Chop Suey: American Style

Written by Phin Upham

Chop Suey was like an idea more so than a dish for Americans. It was a term used to describe anything that one might put into a dish that was basically made of nothing at all. Dishes consisting of macaroni, ground beef and tomato could earn the name as well as any number of casseroles you’ve heard or read about it.

Even desserts could claim the name Chop Suey. The term supposedly grew out of the Great Depression, where it was common to take this approach to cooking. Dishes that used foreign ingredients adopted similarly foreign sounding monikers, like hodgepodge or goulash. While these other dishes still have the loose meaning of “whatever one has on hand,” Chop Suey found a distinct ingredients list. It came to refer to either a stew or a casserole consisting of macaroni and beef with a bit of celery thrown in. None of these things are themselves distinctly Chinese, but the dish adopted a Chinese moniker and became a favorite at Chinese restaurants.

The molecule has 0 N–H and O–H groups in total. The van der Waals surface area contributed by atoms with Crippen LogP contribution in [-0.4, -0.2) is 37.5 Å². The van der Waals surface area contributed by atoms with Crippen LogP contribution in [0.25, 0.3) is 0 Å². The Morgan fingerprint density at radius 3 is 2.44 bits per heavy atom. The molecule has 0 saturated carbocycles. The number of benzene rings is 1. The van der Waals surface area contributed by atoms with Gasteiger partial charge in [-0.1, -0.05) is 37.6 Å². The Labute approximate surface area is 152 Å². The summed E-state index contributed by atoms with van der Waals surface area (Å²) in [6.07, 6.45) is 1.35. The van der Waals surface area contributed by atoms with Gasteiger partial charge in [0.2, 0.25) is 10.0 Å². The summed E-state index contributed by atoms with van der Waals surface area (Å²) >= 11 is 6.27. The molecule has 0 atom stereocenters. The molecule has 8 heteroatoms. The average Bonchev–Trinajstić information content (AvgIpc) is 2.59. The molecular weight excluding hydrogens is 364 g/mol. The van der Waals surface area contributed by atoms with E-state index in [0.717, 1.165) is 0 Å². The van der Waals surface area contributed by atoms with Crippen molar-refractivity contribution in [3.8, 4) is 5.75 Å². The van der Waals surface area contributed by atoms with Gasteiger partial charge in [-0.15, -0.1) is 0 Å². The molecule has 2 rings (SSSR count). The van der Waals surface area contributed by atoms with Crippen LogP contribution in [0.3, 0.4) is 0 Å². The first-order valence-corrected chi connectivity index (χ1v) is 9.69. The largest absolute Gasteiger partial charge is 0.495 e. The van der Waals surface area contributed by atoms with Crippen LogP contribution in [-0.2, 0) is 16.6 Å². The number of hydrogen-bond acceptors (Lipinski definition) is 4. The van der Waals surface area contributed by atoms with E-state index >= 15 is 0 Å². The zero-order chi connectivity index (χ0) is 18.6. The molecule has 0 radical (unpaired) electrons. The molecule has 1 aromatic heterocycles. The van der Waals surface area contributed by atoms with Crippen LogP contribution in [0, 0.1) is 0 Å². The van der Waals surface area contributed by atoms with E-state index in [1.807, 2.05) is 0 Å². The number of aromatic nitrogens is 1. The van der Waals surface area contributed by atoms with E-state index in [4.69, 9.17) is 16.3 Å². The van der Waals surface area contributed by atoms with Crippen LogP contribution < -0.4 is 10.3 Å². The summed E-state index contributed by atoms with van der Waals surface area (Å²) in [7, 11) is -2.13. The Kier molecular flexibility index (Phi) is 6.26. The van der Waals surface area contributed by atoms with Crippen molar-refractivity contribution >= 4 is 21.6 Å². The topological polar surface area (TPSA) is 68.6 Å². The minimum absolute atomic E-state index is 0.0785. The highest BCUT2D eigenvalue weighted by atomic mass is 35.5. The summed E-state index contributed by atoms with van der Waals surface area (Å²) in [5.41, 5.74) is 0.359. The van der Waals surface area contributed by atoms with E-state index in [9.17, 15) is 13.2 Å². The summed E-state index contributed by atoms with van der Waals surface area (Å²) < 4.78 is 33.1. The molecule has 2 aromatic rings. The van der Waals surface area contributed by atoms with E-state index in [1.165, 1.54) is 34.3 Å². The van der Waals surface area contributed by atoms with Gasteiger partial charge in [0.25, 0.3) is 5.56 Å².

A popular variation in the army used either beef round or pork shoulder with barbecue sauce. It was a recipe also preached as an economic method of cooking.

Chop Suey was buster Keaton’s favorite dish. His dish called for lean pork cut into cubes with some Chinese ingredients like water chestnuts and Chiense veggies. It also called for a whole roast chicken cut into slices and feeds eight people. Still, the meat content of the dish was consistent with American food standards of the time.

Phin Upham

Phin Upham is an investor from NYC and SF. You may contact Phin on his Twitter page.

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